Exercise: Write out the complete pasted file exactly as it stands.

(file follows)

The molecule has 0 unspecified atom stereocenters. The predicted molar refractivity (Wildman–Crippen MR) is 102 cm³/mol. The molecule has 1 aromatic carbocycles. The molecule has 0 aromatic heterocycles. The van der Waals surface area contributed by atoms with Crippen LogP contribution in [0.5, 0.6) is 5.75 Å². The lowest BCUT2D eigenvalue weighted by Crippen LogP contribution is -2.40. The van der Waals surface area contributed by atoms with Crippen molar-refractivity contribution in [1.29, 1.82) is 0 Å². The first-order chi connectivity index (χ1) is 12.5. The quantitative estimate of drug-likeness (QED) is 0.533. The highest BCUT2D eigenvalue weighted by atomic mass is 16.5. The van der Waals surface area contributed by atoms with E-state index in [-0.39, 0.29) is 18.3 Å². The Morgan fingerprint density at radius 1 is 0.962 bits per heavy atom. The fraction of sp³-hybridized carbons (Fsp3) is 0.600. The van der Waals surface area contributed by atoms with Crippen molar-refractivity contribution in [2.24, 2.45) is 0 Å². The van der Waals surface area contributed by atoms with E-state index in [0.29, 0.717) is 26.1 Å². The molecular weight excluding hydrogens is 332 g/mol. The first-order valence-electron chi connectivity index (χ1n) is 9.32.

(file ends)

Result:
The molecule has 0 unspecified atom stereocenters. The predicted molar refractivity (Wildman–Crippen MR) is 102 cm³/mol. The molecule has 1 aromatic carbocycles. The molecule has 0 aromatic heterocycles. The van der Waals surface area contributed by atoms with Crippen LogP contribution in [0.5, 0.6) is 5.75 Å². The lowest BCUT2D eigenvalue weighted by Crippen LogP contribution is -2.40. The van der Waals surface area contributed by atoms with Crippen molar-refractivity contribution in [1.29, 1.82) is 0 Å². The first-order chi connectivity index (χ1) is 12.5. The quantitative estimate of drug-likeness (QED) is 0.533. The highest BCUT2D eigenvalue weighted by atomic mass is 16.5. The van der Waals surface area contributed by atoms with E-state index in [-0.39, 0.29) is 18.3 Å². The Morgan fingerprint density at radius 1 is 0.962 bits per heavy atom. The fraction of sp³-hybridized carbons (Fsp3) is 0.600. The van der Waals surface area contributed by atoms with Crippen molar-refractivity contribution in [2.24, 2.45) is 0 Å². The van der Waals surface area contributed by atoms with E-state index in [0.29, 0.717) is 26.1 Å². The molecular weight excluding hydrogens is 332 g/mol. The first-order valence-electron chi connectivity index (χ1n) is 9.32.